After 7 games, the Atlanta Braves are tied in wins for the division lead at 5, they've scored the most runs in all of MLB, and they are outpacing the next closest offense by 1 run per game! There's about 5 things in that sentence I never thought I'd type out into this blogging machine this year.
Yet, after almost a week of play, this team has already surprised many including myself. I jokingly tweeted a few days ago, "Braves are going to the playoffs!" But is it really a joke? Have teams that started this hot and ended up in first place of offensive output in the first week really continued to soar? Or does it fall into the saber-cats favorite colloquialism, the SSS - Small Sample Size?
To answer the question, I looked at the last 10 years of statistics, because honestly anything further back than 2008 doesn't warrant discussion to me. Those stats are horrifically tainted and always will be. Once league-wide testing and rules went in, and were fully adopted and followed, that's when you can really see the changes on the offensive game. Also I used 2008 as my marker because it's the year after the worst alleged cheater in history (Barry Bonds) retired in what should have been disgrace. Seriously, that guy is a loser and to see people continue to back him as a HOF candidate is shameful.
Anyway, let's look at the numbers. The Atlanta Braves through 7 games are averaging 8 runs a game. Does that number mean anything?
In 2008, after 7 games, the Braves were tied with the Brewers at 6.67 runs per game for best in the majors. The Brewers made the playoffs, and the Braves didn't going 72-90. Why? Well a lot of reasons, but this was during the year of the infamous Mark Teixeira trade and the year Skip Caray died.
In 2009, after 7 games, Toronto and Miami (then Florida) were tied at 7 runs a game. Neither made the playoffs. However, Florida had a respectable 87 wins, but Toronto finished 75-87.
In 2010, after 7 games, the Phillies were in the lead with 7.17 runs a game. They had 97 wins and went to the playoffs, only to lose in the NLCS
In 2011, after 7 games, the Reds and the ChiSox were tied for 7.5 runs a game. Neither made the playoffs, and both finished with 79 wins.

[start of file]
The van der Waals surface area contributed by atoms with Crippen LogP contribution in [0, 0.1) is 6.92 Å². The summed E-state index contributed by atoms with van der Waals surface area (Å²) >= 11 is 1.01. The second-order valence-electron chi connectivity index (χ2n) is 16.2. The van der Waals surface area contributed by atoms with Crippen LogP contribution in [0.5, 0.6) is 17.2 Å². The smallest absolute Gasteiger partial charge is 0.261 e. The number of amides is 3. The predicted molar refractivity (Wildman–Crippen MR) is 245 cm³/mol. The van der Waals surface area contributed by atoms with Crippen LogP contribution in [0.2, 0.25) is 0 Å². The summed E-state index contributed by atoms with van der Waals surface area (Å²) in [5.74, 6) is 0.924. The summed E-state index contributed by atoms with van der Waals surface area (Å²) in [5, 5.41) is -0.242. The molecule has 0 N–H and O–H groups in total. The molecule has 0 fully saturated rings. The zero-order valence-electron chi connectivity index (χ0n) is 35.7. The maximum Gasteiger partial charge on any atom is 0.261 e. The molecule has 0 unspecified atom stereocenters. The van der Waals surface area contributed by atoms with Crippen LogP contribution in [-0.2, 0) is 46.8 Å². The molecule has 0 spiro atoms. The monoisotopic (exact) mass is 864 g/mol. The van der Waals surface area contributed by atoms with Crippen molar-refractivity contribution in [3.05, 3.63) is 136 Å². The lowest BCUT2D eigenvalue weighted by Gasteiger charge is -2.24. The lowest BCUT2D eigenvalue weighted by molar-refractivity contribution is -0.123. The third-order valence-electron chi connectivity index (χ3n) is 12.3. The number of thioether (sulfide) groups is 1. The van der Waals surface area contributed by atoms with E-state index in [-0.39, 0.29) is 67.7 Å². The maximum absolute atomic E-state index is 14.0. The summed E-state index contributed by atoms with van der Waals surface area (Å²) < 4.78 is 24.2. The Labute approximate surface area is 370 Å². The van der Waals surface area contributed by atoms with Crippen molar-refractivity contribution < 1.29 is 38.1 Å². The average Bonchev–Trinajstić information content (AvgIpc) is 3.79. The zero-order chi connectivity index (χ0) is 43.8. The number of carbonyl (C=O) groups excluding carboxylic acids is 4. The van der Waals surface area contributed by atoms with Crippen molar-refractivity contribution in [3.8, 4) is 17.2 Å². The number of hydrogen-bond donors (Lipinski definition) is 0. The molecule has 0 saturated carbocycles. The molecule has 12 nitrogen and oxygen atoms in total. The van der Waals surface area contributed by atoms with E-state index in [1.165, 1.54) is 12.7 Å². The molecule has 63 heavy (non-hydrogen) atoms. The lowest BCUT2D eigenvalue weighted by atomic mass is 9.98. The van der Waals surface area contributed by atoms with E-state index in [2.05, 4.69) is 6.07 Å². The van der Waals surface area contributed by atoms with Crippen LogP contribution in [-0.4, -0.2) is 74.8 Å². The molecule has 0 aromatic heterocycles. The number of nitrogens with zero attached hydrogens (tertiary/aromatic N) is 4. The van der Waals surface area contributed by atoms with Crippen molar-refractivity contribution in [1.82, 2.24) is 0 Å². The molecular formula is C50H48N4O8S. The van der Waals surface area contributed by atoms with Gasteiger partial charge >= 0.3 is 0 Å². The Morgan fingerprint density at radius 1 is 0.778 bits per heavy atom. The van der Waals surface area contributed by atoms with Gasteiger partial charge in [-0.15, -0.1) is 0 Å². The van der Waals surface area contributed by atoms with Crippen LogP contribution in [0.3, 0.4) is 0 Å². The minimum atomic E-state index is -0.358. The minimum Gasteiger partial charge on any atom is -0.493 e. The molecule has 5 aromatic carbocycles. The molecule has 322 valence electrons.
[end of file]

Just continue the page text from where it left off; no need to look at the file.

In 2012, after 7 games, Detroit was in the lead with 6.67 runs a game. They went to the World Series and lost to the Giants, also winning 88 games in the regular season.
In 2013, after 7 games, Colorado was in the lead with 6.5 runs a game. They didn't make the playoffs and had 74 wins.
In 2014, after 7 games, the Marlins were in the lead with 6.67 runs a game. They didn't make the playoffs and had 77 wins.
In 2015, after 7 games, Detroit was in the lead with 7.83 runs a game. They didn't make the playoffs and had 74 wins.
In 2016, after 7 games, the Cubs and Yankees were tied at 7 runs a game. The Cubs won the world series. The Yankees didn't make the playoffs with 84 wins.
In 2017, after 7 games, Arizona was in the lead with 7.5 runs a game. They made the playoffs only to lose in the NLCS, and also won 93 games.
So to recap, here's what happens when you're in the run lead after 7 games:
- 1 World Series Champion
- 4 other playoff teams
- 9 teams didn't make the playoffs
So with 14 teams in 10 years, and 5 of them making the playoffs, I think it's a better than 1/3 chance those teams would make the playoffs in the last 10 years. Not terrible for simply starting strong. But let's dig further?
Of the 14 teams, only 11 had 5 wins or more. Those 11 still include all the teams that made the playoffs. That increases our percentage to almost 50% when you take into account teams that lead in runs and had 5 wins or more.
So does it matter? We'll see, but I like the idea of the playoffs essentially being a coin-flip on a hot start. And will the Braves make the playoffs? I still have massive concerns about the pitching, but the offense looks like it's figuring a few things out.